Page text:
Effectively Learning A Challenging Piece Of Music On Guitar

Author: Tommaso Zillio

Author: Tommaso Zillio

Memorizing how to play a piece of music (and getting it to sound fluid) has many more benefits than simply not having to remember to lug your sheet music around everywhere you go. But how are you supposed to properly practice this skill?

When learning a piece of music, you will probably want to:

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1 – Keep the time you spend learning the piece of music as short as possible (who would want to take over 4 weeks learning a song when it could be done in a few days?)

2 – Make sure that your performance of the piece sounds as natural and seamless as possible (aka not having to noticeably think about what is coming next)

3 – Learn the piece in a way that you won’t instantly forget it after a week or so of not playing.

There are a few different ways a guitarist or instrumentalist might choose to learn how to play a tune…

  • Many guitarists will repeatedly play the song in its entirety from beginning to the end. This works, but will limit you to only playing shorter, easier songs.

  • Some will choose to divide the tunes into shorter sections, and then learn those sections individually. This generally works better than the first method, but doesn’t work well for really get good at the hard sections.

  • A better strategy that some use is to not only break up the tune in to shorter sections, but also focusing on the more challenging parts of the song. While this does work better, its still not entirely the most efficient and can still leave you sounding as though you are simply playing one line after another.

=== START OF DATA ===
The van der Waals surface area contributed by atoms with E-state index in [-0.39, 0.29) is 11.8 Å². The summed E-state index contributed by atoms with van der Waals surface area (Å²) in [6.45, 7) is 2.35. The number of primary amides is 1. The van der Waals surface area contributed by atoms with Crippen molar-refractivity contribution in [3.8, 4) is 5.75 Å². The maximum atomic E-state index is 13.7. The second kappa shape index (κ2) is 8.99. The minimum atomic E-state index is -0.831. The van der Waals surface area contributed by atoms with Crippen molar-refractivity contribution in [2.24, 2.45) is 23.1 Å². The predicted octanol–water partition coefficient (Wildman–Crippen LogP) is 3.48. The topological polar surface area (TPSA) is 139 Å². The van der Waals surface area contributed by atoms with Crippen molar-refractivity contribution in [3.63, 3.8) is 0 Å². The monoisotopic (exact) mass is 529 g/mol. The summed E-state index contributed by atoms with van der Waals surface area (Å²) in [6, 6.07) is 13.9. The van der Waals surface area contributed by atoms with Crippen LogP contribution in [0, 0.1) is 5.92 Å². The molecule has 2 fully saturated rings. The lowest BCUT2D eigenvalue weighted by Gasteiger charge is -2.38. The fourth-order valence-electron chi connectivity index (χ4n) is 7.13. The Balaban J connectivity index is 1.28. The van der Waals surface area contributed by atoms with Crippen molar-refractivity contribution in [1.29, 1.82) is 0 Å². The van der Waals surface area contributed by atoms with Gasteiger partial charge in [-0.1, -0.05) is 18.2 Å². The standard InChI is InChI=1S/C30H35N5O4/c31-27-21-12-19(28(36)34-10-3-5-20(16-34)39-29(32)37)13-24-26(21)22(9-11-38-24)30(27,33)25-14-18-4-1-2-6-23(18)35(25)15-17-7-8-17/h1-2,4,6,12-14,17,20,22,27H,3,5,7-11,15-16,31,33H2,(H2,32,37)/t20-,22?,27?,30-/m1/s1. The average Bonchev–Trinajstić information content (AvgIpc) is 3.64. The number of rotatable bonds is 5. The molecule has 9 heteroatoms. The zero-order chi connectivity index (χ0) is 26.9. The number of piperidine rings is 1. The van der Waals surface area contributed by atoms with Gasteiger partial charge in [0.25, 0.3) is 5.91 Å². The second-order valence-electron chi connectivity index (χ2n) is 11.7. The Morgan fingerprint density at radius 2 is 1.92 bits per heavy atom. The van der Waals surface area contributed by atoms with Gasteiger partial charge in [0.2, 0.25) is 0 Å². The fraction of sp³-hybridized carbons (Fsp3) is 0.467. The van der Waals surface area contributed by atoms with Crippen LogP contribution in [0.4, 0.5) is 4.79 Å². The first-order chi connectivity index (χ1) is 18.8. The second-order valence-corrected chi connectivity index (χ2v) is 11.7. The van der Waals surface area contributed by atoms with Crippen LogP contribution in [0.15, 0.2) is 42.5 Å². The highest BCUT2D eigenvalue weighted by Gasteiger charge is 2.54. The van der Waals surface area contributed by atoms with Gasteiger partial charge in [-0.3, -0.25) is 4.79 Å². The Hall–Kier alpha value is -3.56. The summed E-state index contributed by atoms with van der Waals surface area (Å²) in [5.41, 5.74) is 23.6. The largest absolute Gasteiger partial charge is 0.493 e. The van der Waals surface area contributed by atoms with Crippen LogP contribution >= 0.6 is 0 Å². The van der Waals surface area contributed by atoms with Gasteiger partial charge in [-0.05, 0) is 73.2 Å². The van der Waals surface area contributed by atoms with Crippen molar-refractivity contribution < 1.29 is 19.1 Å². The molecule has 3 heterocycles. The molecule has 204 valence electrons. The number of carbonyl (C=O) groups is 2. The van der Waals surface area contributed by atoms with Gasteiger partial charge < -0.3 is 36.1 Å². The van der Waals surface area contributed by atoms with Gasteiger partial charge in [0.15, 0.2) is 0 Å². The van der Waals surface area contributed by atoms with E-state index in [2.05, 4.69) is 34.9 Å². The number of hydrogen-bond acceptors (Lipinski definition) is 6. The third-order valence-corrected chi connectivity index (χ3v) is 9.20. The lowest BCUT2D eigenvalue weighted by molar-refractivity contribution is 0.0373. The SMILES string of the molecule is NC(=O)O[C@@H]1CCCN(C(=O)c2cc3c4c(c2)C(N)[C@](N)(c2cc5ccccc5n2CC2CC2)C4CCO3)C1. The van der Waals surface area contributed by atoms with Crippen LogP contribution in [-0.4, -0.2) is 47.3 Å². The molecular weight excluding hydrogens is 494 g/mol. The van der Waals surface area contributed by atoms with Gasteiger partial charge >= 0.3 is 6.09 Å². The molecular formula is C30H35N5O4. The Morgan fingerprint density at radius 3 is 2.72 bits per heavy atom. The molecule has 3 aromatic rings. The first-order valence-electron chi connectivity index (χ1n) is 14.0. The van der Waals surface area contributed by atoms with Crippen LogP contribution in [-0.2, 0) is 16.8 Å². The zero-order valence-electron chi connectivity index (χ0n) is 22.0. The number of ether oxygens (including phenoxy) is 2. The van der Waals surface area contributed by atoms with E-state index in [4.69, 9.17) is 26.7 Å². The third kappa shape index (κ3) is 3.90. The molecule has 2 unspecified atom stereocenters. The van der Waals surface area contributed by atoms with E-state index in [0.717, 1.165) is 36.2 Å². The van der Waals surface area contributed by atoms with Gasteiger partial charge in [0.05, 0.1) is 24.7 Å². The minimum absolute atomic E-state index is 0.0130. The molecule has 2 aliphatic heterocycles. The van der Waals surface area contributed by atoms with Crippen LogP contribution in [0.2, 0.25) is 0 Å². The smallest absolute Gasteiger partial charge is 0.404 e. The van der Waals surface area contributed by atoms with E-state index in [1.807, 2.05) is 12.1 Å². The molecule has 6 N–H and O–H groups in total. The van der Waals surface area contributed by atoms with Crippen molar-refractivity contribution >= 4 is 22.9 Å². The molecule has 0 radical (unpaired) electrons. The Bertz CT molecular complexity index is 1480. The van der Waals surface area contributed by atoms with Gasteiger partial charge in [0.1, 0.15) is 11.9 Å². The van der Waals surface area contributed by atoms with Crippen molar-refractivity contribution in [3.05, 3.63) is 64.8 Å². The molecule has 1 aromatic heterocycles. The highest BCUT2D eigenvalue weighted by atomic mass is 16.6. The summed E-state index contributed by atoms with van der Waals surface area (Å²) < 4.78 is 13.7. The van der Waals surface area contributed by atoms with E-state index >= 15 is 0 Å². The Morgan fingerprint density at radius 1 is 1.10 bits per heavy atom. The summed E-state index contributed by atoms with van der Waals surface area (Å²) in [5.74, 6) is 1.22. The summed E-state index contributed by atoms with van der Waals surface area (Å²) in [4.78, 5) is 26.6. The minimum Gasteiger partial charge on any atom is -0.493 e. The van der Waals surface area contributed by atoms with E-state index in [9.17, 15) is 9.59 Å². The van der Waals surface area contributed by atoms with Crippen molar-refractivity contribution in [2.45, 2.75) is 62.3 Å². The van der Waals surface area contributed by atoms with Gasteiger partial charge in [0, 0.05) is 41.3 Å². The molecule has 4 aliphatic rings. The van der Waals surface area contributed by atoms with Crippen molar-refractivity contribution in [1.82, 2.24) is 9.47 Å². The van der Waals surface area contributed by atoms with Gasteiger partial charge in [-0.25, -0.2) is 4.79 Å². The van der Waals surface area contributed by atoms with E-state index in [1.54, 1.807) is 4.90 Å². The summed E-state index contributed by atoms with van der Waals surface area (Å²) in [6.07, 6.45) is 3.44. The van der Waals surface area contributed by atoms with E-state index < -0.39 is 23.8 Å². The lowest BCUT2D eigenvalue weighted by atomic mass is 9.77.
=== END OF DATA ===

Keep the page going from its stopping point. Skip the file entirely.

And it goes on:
So how are you to do it then? In the following video you can watch as I walk a student through taking an already memorized piece and making it sound more fluid. We discuss how to practice the tune in the most time effective way possible. And I share some extremely useful tips that I learned while working with professional actors in the theatre industry (when it comes to working hard, we could take a lot of advice from them!)

Now you can start using the cue-to-cue / Q2Q practicing technique for yourself. It is especially useful when you have a bunch of tunes you need to learn in a specific amount of time. You will find that you now save days on your rehearsing (which can be spent learning even more fun new tunes!)

About the Author

Tommaso Zillio is a professional guitarist and guitar teacher. Visit Tommaso’s site to know more about music theory for guitar and visit his YouTube channel for more videos

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